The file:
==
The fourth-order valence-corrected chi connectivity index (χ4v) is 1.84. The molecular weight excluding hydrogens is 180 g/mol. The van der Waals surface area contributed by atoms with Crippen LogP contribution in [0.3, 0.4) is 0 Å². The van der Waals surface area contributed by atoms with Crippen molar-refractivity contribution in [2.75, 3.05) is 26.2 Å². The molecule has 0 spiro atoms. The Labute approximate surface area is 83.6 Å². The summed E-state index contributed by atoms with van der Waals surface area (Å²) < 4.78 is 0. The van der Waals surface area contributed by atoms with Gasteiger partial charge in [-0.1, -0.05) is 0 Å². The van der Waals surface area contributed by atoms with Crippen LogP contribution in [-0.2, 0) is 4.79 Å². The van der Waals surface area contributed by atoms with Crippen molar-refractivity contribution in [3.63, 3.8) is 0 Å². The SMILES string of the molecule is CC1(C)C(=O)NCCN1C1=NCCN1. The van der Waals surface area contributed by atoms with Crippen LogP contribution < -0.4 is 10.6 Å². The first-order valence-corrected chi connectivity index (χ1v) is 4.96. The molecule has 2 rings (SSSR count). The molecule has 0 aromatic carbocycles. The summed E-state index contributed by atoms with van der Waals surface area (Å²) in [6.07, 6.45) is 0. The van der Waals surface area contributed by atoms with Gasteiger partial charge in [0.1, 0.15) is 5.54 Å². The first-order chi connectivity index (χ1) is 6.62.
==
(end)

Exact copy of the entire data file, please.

The fourth-order valence-corrected chi connectivity index (χ4v) is 1.84. The molecular weight excluding hydrogens is 180 g/mol. The van der Waals surface area contributed by atoms with Crippen LogP contribution in [0.3, 0.4) is 0 Å². The van der Waals surface area contributed by atoms with Crippen molar-refractivity contribution in [2.75, 3.05) is 26.2 Å². The molecule has 0 spiro atoms. The Labute approximate surface area is 83.6 Å². The summed E-state index contributed by atoms with van der Waals surface area (Å²) < 4.78 is 0. The van der Waals surface area contributed by atoms with Gasteiger partial charge in [-0.1, -0.05) is 0 Å². The van der Waals surface area contributed by atoms with Crippen LogP contribution in [-0.2, 0) is 4.79 Å². The van der Waals surface area contributed by atoms with Crippen molar-refractivity contribution in [3.63, 3.8) is 0 Å². The SMILES string of the molecule is CC1(C)C(=O)NCCN1C1=NCCN1. The van der Waals surface area contributed by atoms with Crippen LogP contribution < -0.4 is 10.6 Å². The first-order valence-corrected chi connectivity index (χ1v) is 4.96. The molecule has 2 rings (SSSR count). The molecule has 0 aromatic carbocycles. The summed E-state index contributed by atoms with van der Waals surface area (Å²) in [6.07, 6.45) is 0. The van der Waals surface area contributed by atoms with Gasteiger partial charge in [0.1, 0.15) is 5.54 Å². The first-order chi connectivity index (χ1) is 6.62.